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optional) or "obligate" (the animal has no reasonable alternative).Even this distinction is not completely clear-cut — for example, humans other than infants normally walk and run in biped fashion, but almost all can crawl on hands and knees when necessary.Types of bipedal movement include walking, running, or hopping.Few modern species are habitual bipeds whose normal method of locomotion is two-legged.This article therefore avoids the terms "facultative" and "obligate", and focuses on the range of styles of locomotion normally used by various groups of animals.There are a number of states of movement commonly associated with bipedalism.Many primate and bear species will adopt a bipedal gait in order to reach food or explore their environment.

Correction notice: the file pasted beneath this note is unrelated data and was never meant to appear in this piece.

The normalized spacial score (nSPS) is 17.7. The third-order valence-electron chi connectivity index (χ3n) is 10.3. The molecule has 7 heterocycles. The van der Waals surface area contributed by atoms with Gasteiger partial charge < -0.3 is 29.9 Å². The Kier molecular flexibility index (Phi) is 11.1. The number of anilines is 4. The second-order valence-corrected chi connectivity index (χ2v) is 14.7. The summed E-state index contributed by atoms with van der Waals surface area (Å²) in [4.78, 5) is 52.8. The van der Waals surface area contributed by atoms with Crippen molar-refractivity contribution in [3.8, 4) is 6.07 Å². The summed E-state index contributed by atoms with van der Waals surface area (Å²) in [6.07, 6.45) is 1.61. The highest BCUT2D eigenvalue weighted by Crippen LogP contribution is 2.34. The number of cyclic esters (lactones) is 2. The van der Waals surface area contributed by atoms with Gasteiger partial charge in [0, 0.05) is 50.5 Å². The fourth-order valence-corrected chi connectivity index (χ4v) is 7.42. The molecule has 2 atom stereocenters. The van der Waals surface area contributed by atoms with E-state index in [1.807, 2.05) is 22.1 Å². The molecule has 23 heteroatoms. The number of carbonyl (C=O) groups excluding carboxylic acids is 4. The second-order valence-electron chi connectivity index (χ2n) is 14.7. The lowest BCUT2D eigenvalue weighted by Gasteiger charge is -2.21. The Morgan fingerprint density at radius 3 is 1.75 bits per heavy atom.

Tree kangaroos are able to walk or hop, most commonly alternating feet when moving arboreally and hopping on both feet simultaneously when on the ground.
The maximum bipedal speed appears less fast than the maximum speed of quadrupedal movement with a flexible backbone – both the ostrich and the red kangaroo can reach speeds of 70 km/h (43 mph), while the cheetah can exceed 100 km/h (62 mph).
Zoologists often label behaviors, including bipedalism, as "facultative" (i.e.
The word is derived from the Latin words bi(s) 'two' and ped- 'foot', as contrasted with quadruped 'four feet'.
Limited and exclusive bipedalism can offer a species several advantages.